Print PDF

Practice Areas

Export Control List Changes for Military Vehicles and Vessels, Etc., Under Review

Friday, October 09, 2015
Sandler, Travis & Rosenberg Trade Report

The Bureau of Industry and Security and the State Department are requesting no later than Dec. 8 comments that will aid in their review of the military vehicles, vessels of war, submersible vessels, oceanographic equipment, and auxiliary and miscellaneous military equipment that were moved from the U.S. Munitions List to the Commerce Control List effective Jan. 6, 2014. These reviews aim to ensure that the descriptions of these items on the CCL and USML are clear, do not inadvertently control items in normal commercial use, account for technological developments and properly implement the national security and foreign policy objectives of the Export Control Reform Initiative.

BIS is soliciting comments on the clarity, usability and any other matters related to implementation of the 600 series Export Control Classification Numbers that control the following items, as well as certain items related thereto: military vehicles (ECCNs 0A606, 0B606, 0C606, 0D606 and 0E606); vessels of war (ECCNs 8A609, 8B609, 8C609, 8D609 and 8E609); submersible vessels and oceanographic equipment (ECCNs 8A620, 8B620, 8D620 and 8E620); and auxiliary and miscellaneous military equipment (ECCNs 0A617, 0B617, 0C617, 0D617 and 0E617). BIS states that it will make any changes to the CCL that it determines are necessary to complement revisions to the USML. BIS is also seeking comments on how to improve the implementation of the 600 series ECCNs.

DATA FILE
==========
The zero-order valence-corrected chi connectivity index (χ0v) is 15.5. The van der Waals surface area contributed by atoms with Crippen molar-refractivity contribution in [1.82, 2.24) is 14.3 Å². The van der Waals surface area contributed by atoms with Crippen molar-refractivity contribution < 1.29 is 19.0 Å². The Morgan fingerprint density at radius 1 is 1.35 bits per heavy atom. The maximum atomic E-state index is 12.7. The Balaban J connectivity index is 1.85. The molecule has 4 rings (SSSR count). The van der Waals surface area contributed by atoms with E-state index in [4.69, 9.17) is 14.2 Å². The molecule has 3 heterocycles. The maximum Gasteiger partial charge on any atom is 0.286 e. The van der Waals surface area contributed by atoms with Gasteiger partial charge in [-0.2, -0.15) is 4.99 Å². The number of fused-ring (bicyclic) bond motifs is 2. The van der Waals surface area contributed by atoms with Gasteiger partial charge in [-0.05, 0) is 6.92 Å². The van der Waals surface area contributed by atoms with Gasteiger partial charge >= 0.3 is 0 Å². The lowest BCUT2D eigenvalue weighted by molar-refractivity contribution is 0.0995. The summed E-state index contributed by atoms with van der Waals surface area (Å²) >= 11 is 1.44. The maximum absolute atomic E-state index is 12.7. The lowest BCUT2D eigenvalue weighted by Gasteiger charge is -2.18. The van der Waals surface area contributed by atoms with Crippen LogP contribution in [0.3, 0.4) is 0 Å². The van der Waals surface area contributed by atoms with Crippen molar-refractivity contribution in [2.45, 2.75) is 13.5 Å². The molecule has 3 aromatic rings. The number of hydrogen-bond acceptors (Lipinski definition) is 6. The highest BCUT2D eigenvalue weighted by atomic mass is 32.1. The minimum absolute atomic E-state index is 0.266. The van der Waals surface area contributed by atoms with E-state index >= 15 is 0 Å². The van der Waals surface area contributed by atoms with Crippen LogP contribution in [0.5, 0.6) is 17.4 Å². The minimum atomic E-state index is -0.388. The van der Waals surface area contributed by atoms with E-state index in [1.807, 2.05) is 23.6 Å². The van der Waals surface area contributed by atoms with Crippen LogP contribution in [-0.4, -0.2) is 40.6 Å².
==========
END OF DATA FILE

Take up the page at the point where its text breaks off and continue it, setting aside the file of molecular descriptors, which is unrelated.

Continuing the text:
Concurrently, State is seeking comments on the condition and efficacy of the revised USML categories VI (surface vessels of war and special naval equipment), VII (ground vehicles), XIII (materials and miscellaneous articles), and XX (submersible vessels and related articles) and whether they are meeting the ECR objectives for the list revisions. In particular, State is interested in comments on the following topics as they relate to these categories.

- emerging and new technologies that are appropriately controlled by one of these categories but are not currently described in these categories or are not described with sufficient clarity

- defense articles that are described in these categories but have entered into normal commercial use since the most recent revisions to the category at issue

- defense articles for which commercial use is proposed, intended or anticipated in the next five years

- drafting or other technical issues in the text of either of the referenced categories

To get news like this in your inbox daily, subscribe to the Sandler, Travis & Rosenberg Trade Report.

Customs & International Headlines